fare, Part 46, Protection of Human Subjects (45 CFRpart 46).5 The Office for Human Research Protections(OHRP), housed in the US Department of Health andHuman Services (DHHS), reviews, updates, and over-sees these regulations. Any institution that receivesmoney from the US government to support researchmust comply with these federal regulations governingthe conduct of research involving human subjects. TheAmerican Educational Research Association (AERA),an international organization concerned with encour-aging scholarly inquiry related to education and pro-moting the dissemination and practical application ofits research, has adopted these principles.6

    Definition of Human Subjects ResearchSo, what do Jenners smallpox study, the Nazi medi-

    cal crimes, The Public Health Service Syphilis Study,and Dr Stellar Educators work all have in common?

    They all constitute human subjects research and aresubject to the same ethical principles that have just beenoutlined.

    Federal regulations define human subjects as liv-ing individual(s) about whom an investigator (whetherprofessional or student) conducting research obtains (1)data through intervention or interaction with the indi-vidual or (2) identifiable private information.5 Re-search is defined as a systematic investigation, includ-ing research development, testing, and evaluation, de-signed to develop or contribute to generalizable knowl-edge.5 These, along with other definitions, are found inTable 2.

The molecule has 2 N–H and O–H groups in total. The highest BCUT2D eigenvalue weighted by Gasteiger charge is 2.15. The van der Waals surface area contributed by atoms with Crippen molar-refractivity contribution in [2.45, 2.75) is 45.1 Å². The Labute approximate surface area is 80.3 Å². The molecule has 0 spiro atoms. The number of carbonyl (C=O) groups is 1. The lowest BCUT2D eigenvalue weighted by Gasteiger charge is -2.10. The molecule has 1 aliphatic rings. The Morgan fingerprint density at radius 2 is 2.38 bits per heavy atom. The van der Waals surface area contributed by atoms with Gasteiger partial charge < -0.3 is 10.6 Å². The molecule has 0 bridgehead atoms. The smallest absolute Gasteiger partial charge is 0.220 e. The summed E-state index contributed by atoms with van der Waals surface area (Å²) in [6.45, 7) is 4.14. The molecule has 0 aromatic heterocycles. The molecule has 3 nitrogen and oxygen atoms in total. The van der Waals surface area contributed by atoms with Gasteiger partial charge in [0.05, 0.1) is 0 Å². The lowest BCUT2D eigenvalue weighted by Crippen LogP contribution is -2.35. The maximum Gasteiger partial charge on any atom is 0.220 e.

In the case presented at the beginning of this article,Dr Educator was collecting data (attitudinal changes)from the students. That may be considered standard andacceptable practice for course evaluation and improve-ment. However, once Dr Educator decided to share the

    Table 1

    The Belmont Principles4

    Ethical Principle MeaningRespect for persons Individuals should be treated as autonomous human beings. That is, they are able to make their own decisions and are free to enter

    into research voluntarily and with adequate information. Those who have limited autonomy (eg, diminished mental capacity, children,etc) must have extra protection. The requirements for informed consent and respect for the privacy of research subjects are derivedfrom this principle.

    Beneficence Do no harm. Maximize possible benefits and minimize possible harms from the research. The requirements to use the best possibleresearch design to maximize benefits and minimize harms and to ensure researchers are able to perform the procedures and to handlethe risks are derived from this principle.